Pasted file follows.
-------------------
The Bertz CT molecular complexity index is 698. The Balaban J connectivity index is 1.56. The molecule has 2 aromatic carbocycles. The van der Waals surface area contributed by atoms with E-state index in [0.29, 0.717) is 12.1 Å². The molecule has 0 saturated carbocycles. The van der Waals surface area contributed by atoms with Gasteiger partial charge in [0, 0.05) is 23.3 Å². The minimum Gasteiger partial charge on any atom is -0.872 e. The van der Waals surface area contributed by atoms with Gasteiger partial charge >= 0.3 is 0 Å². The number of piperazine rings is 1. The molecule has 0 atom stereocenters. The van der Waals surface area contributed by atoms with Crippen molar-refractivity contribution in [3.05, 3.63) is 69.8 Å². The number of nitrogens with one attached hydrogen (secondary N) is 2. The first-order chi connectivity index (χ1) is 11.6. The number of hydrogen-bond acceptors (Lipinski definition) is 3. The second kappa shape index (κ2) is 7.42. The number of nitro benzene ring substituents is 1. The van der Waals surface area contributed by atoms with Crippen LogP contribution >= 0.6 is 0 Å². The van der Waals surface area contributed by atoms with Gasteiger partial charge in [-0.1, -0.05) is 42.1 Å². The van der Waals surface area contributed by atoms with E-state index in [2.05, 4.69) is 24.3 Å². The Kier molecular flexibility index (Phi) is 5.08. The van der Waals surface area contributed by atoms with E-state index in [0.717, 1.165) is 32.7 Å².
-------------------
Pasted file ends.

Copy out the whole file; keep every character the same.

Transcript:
The Bertz CT molecular complexity index is 698. The Balaban J connectivity index is 1.56. The molecule has 2 aromatic carbocycles. The van der Waals surface area contributed by atoms with E-state index in [0.29, 0.717) is 12.1 Å². The molecule has 0 saturated carbocycles. The van der Waals surface area contributed by atoms with Gasteiger partial charge in [0, 0.05) is 23.3 Å². The minimum Gasteiger partial charge on any atom is -0.872 e. The van der Waals surface area contributed by atoms with Gasteiger partial charge >= 0.3 is 0 Å². The number of piperazine rings is 1. The molecule has 0 atom stereocenters. The van der Waals surface area contributed by atoms with Crippen molar-refractivity contribution in [3.05, 3.63) is 69.8 Å². The number of nitrogens with one attached hydrogen (secondary N) is 2. The first-order chi connectivity index (χ1) is 11.6. The number of hydrogen-bond acceptors (Lipinski definition) is 3. The second kappa shape index (κ2) is 7.42. The number of nitro benzene ring substituents is 1. The van der Waals surface area contributed by atoms with Crippen LogP contribution >= 0.6 is 0 Å². The van der Waals surface area contributed by atoms with Gasteiger partial charge in [-0.1, -0.05) is 42.1 Å². The van der Waals surface area contributed by atoms with E-state index in [2.05, 4.69) is 24.3 Å². The Kier molecular flexibility index (Phi) is 5.08. The van der Waals surface area contributed by atoms with E-state index in [0.717, 1.165) is 32.7 Å².